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What a shame that just a week after Donald Trump gave us Jerusalem, Kare Schultz is taking away our Teva. At least that’s the impression you get from Israeli labor leaders, politicians and pundits. 

Schultz, a Dane who has been in the job of Teva CEO for just over a month and hasn’t even moved in to his luxury Jaffa apartment yet, has the temerity to fire thousands of Israeli workers while Teva enjoys big tax breaks from the Israeli government and preserves overseas jobs. Meanwhile, Schultz is collecting a big, fat paycheck for this heinous act, goes the narrative.

Earlier today, Teva announced 14,000 job cuts over two years, worldwide.  Early reports are that about 1,750 of these job cuts will be in Israel.

Turning Teva into a narrative of simple Zionist workers resisting the evils of global capitalism, versus high-living business executives, makes for compelling reading, but it amounts to fake news. Here are four fake facts in the Teva story,

1.Teva the Sabra: Teva is an Israeli company, and its rise to greatness was due to the entrepreneurial skills of its legendary CEO Eli Hurvitz, and to the brains of Michael Sela, Ruth Arnon and Dvora Teitelbaum at the Weizmann Institute of Science, who invented the multiple sclerosis treatment Copaxone that earned the company so many billions. So goes the narrative.

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The fact is that Teva hasn't been Israeli for a long time. It’s a multinational company that long ago outgrew its homeland. Only 12% of its workforce is Israeli, only about a tenth of its shares are held by Israelis, little more than half its board lives in Israel, and most of its top executives are foreigners.

None of that should be any surprise. Teva would strain to find 57,000 Israelis to employ. Its capital needs are far greater than what Israel could provide, so it needs to raise money on Wall Street and list its shares there. And there aren’t enough talented executives in a country as small as Israel to run a company the size of Teva, so you tap the best talent from around the world.

2. Israel squandered billions on tax breaks for Teva: It is true that Teva got about 22 billion shekels ($6 billion at current exchange rates) in tax breaks. The lion’s share of those tax breaks were awarded when the company was making giant profits. (The law that entitled it to the breaks has since been amended more sensibly).

In any case, many ask why the tax benefits didn't hinge on promises to maintain certain employment levels.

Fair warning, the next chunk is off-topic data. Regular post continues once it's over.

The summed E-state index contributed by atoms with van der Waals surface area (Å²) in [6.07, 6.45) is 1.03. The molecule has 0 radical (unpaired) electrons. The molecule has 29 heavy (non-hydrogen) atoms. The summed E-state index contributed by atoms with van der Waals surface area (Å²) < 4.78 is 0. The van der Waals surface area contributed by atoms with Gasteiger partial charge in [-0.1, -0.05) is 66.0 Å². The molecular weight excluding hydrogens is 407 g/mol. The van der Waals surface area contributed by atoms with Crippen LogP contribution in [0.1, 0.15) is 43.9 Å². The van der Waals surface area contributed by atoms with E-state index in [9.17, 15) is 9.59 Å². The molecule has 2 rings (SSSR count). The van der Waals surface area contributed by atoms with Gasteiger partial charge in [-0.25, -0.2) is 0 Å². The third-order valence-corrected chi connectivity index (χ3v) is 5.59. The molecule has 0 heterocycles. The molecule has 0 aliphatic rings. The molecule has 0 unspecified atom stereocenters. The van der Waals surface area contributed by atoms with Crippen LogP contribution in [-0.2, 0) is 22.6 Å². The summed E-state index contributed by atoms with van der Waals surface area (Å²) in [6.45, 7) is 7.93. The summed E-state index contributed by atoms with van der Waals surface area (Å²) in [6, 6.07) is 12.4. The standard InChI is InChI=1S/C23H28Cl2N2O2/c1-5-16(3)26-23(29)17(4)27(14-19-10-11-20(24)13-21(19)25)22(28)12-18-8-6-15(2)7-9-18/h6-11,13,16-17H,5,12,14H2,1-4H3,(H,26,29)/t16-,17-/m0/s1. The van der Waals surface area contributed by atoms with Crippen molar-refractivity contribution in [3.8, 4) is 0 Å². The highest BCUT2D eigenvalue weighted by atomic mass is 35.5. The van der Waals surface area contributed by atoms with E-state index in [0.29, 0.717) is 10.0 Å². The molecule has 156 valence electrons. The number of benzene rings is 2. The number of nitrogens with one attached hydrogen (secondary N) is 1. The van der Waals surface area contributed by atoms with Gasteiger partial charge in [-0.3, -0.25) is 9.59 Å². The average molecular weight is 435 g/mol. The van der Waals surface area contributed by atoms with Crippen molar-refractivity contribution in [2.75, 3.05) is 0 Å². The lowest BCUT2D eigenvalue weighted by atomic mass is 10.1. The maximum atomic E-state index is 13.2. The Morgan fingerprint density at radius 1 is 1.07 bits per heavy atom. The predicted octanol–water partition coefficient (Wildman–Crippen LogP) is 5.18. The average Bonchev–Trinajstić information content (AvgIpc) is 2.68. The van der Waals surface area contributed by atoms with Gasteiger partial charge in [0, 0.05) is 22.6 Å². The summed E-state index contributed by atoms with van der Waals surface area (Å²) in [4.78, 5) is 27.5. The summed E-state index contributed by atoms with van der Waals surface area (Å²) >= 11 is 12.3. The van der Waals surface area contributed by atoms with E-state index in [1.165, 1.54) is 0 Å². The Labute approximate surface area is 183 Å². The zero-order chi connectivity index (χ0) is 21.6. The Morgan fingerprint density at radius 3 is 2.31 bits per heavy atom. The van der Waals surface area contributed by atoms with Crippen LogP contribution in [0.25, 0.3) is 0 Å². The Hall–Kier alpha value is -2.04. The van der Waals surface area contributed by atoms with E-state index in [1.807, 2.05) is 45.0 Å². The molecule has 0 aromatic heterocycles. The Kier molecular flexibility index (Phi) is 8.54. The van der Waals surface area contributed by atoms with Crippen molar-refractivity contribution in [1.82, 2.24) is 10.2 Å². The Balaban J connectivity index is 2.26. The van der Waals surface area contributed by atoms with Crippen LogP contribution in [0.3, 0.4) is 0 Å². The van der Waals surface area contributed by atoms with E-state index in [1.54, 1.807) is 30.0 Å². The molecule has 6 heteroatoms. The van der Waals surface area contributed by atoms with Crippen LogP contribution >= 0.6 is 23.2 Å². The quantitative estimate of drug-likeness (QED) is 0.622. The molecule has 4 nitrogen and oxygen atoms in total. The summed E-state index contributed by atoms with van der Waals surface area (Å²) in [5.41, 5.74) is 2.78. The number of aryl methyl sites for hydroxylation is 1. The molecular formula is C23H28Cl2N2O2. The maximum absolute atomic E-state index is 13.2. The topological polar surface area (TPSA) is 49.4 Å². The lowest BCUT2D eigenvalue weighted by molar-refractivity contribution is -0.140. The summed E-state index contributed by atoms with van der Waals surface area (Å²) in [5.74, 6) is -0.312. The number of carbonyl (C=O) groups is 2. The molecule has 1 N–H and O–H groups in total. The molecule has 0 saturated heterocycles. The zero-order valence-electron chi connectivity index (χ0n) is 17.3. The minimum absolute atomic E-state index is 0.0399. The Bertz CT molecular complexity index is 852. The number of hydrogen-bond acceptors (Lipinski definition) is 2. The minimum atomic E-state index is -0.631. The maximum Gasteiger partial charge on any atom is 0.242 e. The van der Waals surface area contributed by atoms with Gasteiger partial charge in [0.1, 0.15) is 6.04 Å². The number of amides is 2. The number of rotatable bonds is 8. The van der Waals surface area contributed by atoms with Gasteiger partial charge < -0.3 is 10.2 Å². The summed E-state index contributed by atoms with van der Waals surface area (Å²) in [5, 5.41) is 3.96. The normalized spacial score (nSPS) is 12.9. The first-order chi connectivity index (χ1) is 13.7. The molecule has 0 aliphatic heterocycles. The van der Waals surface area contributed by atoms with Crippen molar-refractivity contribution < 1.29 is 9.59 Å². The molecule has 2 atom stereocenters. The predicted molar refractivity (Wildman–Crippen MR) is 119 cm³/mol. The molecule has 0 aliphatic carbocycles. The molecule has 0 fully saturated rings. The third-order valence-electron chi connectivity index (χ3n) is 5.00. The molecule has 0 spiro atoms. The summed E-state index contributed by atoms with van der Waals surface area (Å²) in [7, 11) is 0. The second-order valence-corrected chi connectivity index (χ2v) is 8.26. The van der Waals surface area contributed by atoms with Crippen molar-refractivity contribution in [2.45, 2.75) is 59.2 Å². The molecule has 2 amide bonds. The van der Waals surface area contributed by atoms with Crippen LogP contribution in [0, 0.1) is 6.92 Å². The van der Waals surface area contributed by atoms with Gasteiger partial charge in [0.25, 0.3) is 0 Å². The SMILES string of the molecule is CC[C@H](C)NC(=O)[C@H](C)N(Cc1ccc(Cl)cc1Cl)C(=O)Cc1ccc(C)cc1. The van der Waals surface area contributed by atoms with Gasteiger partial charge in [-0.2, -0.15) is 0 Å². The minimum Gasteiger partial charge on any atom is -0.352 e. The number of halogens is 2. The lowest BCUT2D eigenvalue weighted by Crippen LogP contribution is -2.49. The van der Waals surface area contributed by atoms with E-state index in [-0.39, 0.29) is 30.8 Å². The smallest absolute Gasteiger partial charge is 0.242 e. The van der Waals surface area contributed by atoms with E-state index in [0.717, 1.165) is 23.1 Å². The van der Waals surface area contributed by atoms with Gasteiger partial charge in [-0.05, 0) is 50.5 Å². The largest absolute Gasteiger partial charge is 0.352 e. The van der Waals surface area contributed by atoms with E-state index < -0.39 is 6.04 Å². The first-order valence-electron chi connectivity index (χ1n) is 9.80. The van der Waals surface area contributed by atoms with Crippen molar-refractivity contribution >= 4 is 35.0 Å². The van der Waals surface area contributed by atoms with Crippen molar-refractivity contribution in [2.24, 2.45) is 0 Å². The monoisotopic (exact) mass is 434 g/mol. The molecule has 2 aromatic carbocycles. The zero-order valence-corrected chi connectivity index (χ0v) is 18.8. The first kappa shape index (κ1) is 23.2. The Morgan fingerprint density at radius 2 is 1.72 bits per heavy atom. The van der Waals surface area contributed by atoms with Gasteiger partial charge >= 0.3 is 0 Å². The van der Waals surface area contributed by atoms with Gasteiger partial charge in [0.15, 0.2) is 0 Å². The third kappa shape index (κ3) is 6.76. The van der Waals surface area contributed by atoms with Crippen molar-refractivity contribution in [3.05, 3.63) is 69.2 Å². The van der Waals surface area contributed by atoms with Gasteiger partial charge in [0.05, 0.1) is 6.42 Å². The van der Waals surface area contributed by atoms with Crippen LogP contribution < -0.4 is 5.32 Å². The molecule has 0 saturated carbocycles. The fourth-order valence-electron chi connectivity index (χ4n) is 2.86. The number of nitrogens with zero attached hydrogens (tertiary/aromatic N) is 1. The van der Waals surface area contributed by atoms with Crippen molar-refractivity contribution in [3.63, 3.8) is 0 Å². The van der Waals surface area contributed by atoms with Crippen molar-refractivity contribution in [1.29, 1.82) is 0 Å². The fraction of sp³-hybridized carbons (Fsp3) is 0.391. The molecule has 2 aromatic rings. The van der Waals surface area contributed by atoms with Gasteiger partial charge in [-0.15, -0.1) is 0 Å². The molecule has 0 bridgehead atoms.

The answer is that Israel is in no position to impose such constraints.  Manufacturing in Israel is costly and we’re geographically distant from major markets. That’s why no multinational companies make anything here on a large scale, with the exception of Intel, which gets substantial subsidies from the Israeli government to do so.

Without the tax breaks, Teva would not have been able to justify producing drugs and medical devices in Israel at all, and there would have been no workers to lay off to begin with.

3. Workers weep while management parties on: Saying that the rank and file alone are being forced to pay the price for Teva's failures is a profound misrepresentation.

All the top managers and directors who were responsible for the disastrous decisions that brought Teva low are gone. Shareholders have lost a vast chunk of their investment as its value shrank and have been punished by a  having dividends cut to zero.

It is true that the executives who departed got generous severance packages, but so will ordinary workers, relative to their salaries.

In any case, by international standards, Teva has traditionally been frugal on compensating its top executives. Forcing them to take less wouldn’t save the company much money. It wouldn't save jobs. 

Take Erez Vigodman, the ex-Teva CEO who is being blamed for many of Teva’s current woes. His salary of about $5 million a year for each of his three years was the equivalent of about 100 average jobs. If he had worked for free, that would have saved less than 1% of the jobs Teva's about to ax.

4. The fired workers will starve on the streets: Labor leaders like the Histadrut's Avi Nissenkorn talk as if the thousands of Teva workers due to be axed will be tossed onto the streets and reduced to begging for food.

That is dishonest, to say the least. The Israeli economy is at full employment, or close to it, and in many job categories there is actually an acute labor shortage. On Thursday last week, a group of high-tech CEOs urged Teva employees, especially those with engineering and customer service skills, to apply for jobs with their companies. They portrayed it as an act of Zionist mercy, but the truth is the high-tech sector is especially desperate for skilled manpower.

True, not all the redundant Teva workers will land on their feet. Older ones and those living in development towns won’t have an easy time finding a job, but under the circumstances, they couldn’t have found a better time to be unemployed.  

Will the jobs ever come back? Possibly. Teva is now being written off for dead, but it is still the No. 1 company in the world for generics drugs. While that sector is in trouble right now, due to eroding prices, the long-term outlook is good. The company has to make it through a rough patch when its debt load is heavy and the cash flow it needs to repay it is shrinking. In another two or three years, things may be looking very different.

>David Rosenberg

Haaretz Contributor

David Rosenberg

David Rosenberg

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